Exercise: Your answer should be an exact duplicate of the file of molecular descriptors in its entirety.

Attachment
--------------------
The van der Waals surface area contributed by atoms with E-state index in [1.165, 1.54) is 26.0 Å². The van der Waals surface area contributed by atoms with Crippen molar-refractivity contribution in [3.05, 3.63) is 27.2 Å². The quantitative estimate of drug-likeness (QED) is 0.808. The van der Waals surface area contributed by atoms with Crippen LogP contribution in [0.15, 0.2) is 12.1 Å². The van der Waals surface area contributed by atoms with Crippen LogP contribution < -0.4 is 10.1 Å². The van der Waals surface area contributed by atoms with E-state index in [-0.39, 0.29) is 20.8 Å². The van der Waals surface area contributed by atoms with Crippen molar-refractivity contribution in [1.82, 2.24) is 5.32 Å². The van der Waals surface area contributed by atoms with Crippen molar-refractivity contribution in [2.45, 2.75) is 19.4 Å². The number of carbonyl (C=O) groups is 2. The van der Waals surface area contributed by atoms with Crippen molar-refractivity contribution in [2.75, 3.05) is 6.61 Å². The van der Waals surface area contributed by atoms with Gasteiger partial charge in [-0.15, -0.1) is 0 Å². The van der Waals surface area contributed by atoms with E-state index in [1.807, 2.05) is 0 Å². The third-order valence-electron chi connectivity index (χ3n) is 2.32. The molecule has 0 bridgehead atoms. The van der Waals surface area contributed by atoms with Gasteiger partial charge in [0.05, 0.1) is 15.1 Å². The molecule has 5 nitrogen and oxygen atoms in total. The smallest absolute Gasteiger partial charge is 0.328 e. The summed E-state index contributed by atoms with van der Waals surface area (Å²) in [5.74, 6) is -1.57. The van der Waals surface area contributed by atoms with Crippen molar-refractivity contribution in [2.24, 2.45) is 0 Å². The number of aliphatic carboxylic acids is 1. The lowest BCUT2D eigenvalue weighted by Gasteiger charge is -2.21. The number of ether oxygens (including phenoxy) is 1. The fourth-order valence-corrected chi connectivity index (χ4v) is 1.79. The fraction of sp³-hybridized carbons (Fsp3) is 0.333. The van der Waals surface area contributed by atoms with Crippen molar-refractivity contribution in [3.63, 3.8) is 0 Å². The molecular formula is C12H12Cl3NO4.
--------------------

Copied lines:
The van der Waals surface area contributed by atoms with E-state index in [1.165, 1.54) is 26.0 Å². The van der Waals surface area contributed by atoms with Crippen molar-refractivity contribution in [3.05, 3.63) is 27.2 Å². The quantitative estimate of drug-likeness (QED) is 0.808. The van der Waals surface area contributed by atoms with Crippen LogP contribution in [0.15, 0.2) is 12.1 Å². The van der Waals surface area contributed by atoms with Crippen LogP contribution < -0.4 is 10.1 Å². The van der Waals surface area contributed by atoms with E-state index in [-0.39, 0.29) is 20.8 Å². The van der Waals surface area contributed by atoms with Crippen molar-refractivity contribution in [1.82, 2.24) is 5.32 Å². The van der Waals surface area contributed by atoms with Crippen molar-refractivity contribution in [2.45, 2.75) is 19.4 Å². The number of carbonyl (C=O) groups is 2. The van der Waals surface area contributed by atoms with Crippen molar-refractivity contribution in [2.75, 3.05) is 6.61 Å². The van der Waals surface area contributed by atoms with Gasteiger partial charge in [-0.15, -0.1) is 0 Å². The van der Waals surface area contributed by atoms with E-state index in [1.807, 2.05) is 0 Å². The third-order valence-electron chi connectivity index (χ3n) is 2.32. The molecule has 0 bridgehead atoms. The van der Waals surface area contributed by atoms with Gasteiger partial charge in [0.05, 0.1) is 15.1 Å². The molecule has 5 nitrogen and oxygen atoms in total. The smallest absolute Gasteiger partial charge is 0.328 e. The summed E-state index contributed by atoms with van der Waals surface area (Å²) in [5.74, 6) is -1.57. The van der Waals surface area contributed by atoms with Crippen molar-refractivity contribution in [2.24, 2.45) is 0 Å². The number of aliphatic carboxylic acids is 1. The lowest BCUT2D eigenvalue weighted by Gasteiger charge is -2.21. The number of ether oxygens (including phenoxy) is 1. The fourth-order valence-corrected chi connectivity index (χ4v) is 1.79. The fraction of sp³-hybridized carbons (Fsp3) is 0.333. The van der Waals surface area contributed by atoms with Crippen molar-refractivity contribution in [3.63, 3.8) is 0 Å². The molecular formula is C12H12Cl3NO4.